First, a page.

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RE: Complete juvenile theropod unveiled in Germany

  Understand that I do not take with Horner's view in this context because the 
actual argument I made was that the juveniles of related but disimilar adult 
taxa can be quite similar, if not impossible to tell apart. This inference is 
made especially clear in various publications assessing the ontogeny of 
hadrosauroids, especially lambeosaurines, as in Brink et al. 2011., which I 
covered (without attribution) here: 
https://qilong.wordpress.com/2011/08/09/o-crest-less-one/ . It is impossible, 
in my view, based on _current_ analysis, to determine the complexity of the 
taxonomy based on juveniles, hatchlings, etc. of virtually any paleontological 
taxon. Due to this, I argue that one should not name taxa on this basis. But 
this does not mean that these taxa _do not exist_, merely that our tools or 
options are not strong enough to differentiate them at the youngest levels.

  Of course, I have no idea what Rauhut et al. have to say, and will wait for 
the paper before saying they cannot make the case their taxon is distinct 

Brink, K. S., Zelenitsky D. K., Evans, D. C., Therrien, F. & Horner, J. R. 
2011. A sub-adult skull of *Hypacrosaurus stebingeri* (Ornithischia: 
Lambeosaurinae): Anatomy and comparison. _Historical Biology_ 23(1):63-72.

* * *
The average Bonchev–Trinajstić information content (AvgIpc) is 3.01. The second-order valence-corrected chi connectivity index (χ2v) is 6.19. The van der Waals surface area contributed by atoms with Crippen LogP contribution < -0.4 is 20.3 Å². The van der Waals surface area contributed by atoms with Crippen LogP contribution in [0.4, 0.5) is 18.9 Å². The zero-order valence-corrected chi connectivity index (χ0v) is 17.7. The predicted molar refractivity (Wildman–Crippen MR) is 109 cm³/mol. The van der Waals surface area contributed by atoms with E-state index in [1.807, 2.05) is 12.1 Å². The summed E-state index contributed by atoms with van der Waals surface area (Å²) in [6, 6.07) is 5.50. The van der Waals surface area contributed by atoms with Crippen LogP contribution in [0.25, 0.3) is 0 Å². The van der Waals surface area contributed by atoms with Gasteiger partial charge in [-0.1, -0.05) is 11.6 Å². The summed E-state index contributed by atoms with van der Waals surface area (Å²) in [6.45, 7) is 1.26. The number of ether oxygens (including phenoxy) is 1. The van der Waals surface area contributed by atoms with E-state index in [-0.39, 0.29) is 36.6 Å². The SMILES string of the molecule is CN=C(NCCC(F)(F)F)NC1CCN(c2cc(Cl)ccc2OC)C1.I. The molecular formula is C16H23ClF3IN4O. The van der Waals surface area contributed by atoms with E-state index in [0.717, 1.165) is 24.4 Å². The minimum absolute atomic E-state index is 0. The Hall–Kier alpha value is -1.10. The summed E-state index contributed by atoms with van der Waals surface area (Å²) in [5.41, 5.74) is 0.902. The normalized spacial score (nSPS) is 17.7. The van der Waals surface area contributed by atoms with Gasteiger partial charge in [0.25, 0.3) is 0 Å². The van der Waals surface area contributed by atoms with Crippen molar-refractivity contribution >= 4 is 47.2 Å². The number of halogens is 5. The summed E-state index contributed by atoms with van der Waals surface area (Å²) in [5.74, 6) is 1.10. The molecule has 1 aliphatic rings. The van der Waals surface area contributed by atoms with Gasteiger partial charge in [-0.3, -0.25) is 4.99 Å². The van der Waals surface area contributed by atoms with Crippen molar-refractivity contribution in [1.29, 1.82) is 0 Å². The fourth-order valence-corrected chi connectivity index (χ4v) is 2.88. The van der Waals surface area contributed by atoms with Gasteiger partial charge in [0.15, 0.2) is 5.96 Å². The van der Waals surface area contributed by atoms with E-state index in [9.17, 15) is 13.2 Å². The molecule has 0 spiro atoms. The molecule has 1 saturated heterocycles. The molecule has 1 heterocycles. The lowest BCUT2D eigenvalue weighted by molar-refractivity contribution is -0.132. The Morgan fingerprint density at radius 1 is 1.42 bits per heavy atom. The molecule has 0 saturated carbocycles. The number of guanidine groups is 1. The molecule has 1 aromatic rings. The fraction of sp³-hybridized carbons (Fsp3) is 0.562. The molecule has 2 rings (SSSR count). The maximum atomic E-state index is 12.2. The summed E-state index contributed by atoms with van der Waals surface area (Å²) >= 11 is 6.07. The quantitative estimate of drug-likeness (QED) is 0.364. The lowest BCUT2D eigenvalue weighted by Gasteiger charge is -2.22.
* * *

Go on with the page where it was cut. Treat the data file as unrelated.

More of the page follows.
Jaime A. Headden
  The Bite Stuff (site v2)

"Innocent, unbiased observation is a myth." --- P.B. Medawar (1969)

"Ever since man first left his cave and met a stranger with a
different language and a new way of looking at things, the human race
has had a dream: to kill him, so we don't have to learn his language or
his new way of looking at things." --- Zapp Brannigan (Beast With a Billion 

> Date: Thu, 13 Oct 2011 21:39:53 -0700
> From: saint_abyssal@yahoo.com
> To: dinosaur@usc.edu
> Subject: Re: Complete juvenile theropod unveiled in Germany
> The possibility that many of our small "coelurosaurs" are actually juveniles 
> of larger non-coelurosaur taxa certainly bolsters Horner's claims that 
> paleontology's current view of dinosaur biodiversity is grossly over-inflated 
> by ontogenetic stages misidentified as distinct taxa. I think I remember 
> David Unwin's pterosaur book describing pterosaur ecosystems as having low 
> taxonomic diversity because juveniles occupied the ecological niches that 
> would otherwise be taken by distinct small species. Maybe theropods had a 
> similar life cycle. Tyrannosaur ontogeny supports the general idea; young 
> tyrannosaurs had sharper more blade-like teeth and more cursorial body types 
> than adult suggesting different prey preferences and therefore different 
> niches. That's not suggesting, of course, that all small theropods were just 
> juveniles of some larger form, and earlier commenters suggesting that the new 
> find is a typical Juravenator-type compsognathid rather than a baby
> megalosaur could turn out right. I'm just musing here.
> ~ Abyssal